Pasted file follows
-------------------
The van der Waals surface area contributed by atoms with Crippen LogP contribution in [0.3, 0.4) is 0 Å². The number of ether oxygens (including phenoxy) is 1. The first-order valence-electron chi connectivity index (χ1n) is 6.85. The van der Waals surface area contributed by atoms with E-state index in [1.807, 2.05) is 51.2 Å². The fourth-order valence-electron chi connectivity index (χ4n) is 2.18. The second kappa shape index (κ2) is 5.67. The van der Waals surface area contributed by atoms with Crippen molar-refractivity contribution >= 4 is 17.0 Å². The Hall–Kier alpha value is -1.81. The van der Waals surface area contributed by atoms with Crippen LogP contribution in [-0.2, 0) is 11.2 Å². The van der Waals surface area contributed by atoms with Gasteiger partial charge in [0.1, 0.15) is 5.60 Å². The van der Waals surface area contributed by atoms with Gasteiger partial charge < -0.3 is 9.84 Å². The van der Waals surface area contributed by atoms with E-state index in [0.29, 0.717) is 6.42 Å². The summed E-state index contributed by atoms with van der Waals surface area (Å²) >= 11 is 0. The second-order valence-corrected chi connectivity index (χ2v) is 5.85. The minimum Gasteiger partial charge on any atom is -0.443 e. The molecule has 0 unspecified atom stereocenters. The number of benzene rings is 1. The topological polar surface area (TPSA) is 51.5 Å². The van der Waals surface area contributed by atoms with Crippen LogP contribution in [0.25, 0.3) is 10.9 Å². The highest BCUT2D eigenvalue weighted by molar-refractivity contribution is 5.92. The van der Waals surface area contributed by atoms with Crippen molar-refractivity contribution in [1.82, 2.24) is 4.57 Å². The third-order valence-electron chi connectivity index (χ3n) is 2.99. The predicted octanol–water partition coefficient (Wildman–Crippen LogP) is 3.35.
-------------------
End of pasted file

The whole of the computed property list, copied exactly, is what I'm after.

The van der Waals surface area contributed by atoms with Crippen LogP contribution in [0.3, 0.4) is 0 Å². The number of ether oxygens (including phenoxy) is 1. The first-order valence-electron chi connectivity index (χ1n) is 6.85. The van der Waals surface area contributed by atoms with E-state index in [1.807, 2.05) is 51.2 Å². The fourth-order valence-electron chi connectivity index (χ4n) is 2.18. The second kappa shape index (κ2) is 5.67. The van der Waals surface area contributed by atoms with Crippen molar-refractivity contribution >= 4 is 17.0 Å². The Hall–Kier alpha value is -1.81. The van der Waals surface area contributed by atoms with Crippen LogP contribution in [-0.2, 0) is 11.2 Å². The van der Waals surface area contributed by atoms with Gasteiger partial charge in [0.1, 0.15) is 5.60 Å². The van der Waals surface area contributed by atoms with Gasteiger partial charge < -0.3 is 9.84 Å². The van der Waals surface area contributed by atoms with E-state index in [0.29, 0.717) is 6.42 Å². The summed E-state index contributed by atoms with van der Waals surface area (Å²) >= 11 is 0. The second-order valence-corrected chi connectivity index (χ2v) is 5.85. The minimum Gasteiger partial charge on any atom is -0.443 e. The molecule has 0 unspecified atom stereocenters. The number of benzene rings is 1. The topological polar surface area (TPSA) is 51.5 Å². The van der Waals surface area contributed by atoms with Crippen LogP contribution in [0.25, 0.3) is 10.9 Å². The highest BCUT2D eigenvalue weighted by molar-refractivity contribution is 5.92. The van der Waals surface area contributed by atoms with Crippen molar-refractivity contribution in [1.82, 2.24) is 4.57 Å². The third-order valence-electron chi connectivity index (χ3n) is 2.99. The predicted octanol–water partition coefficient (Wildman–Crippen LogP) is 3.35.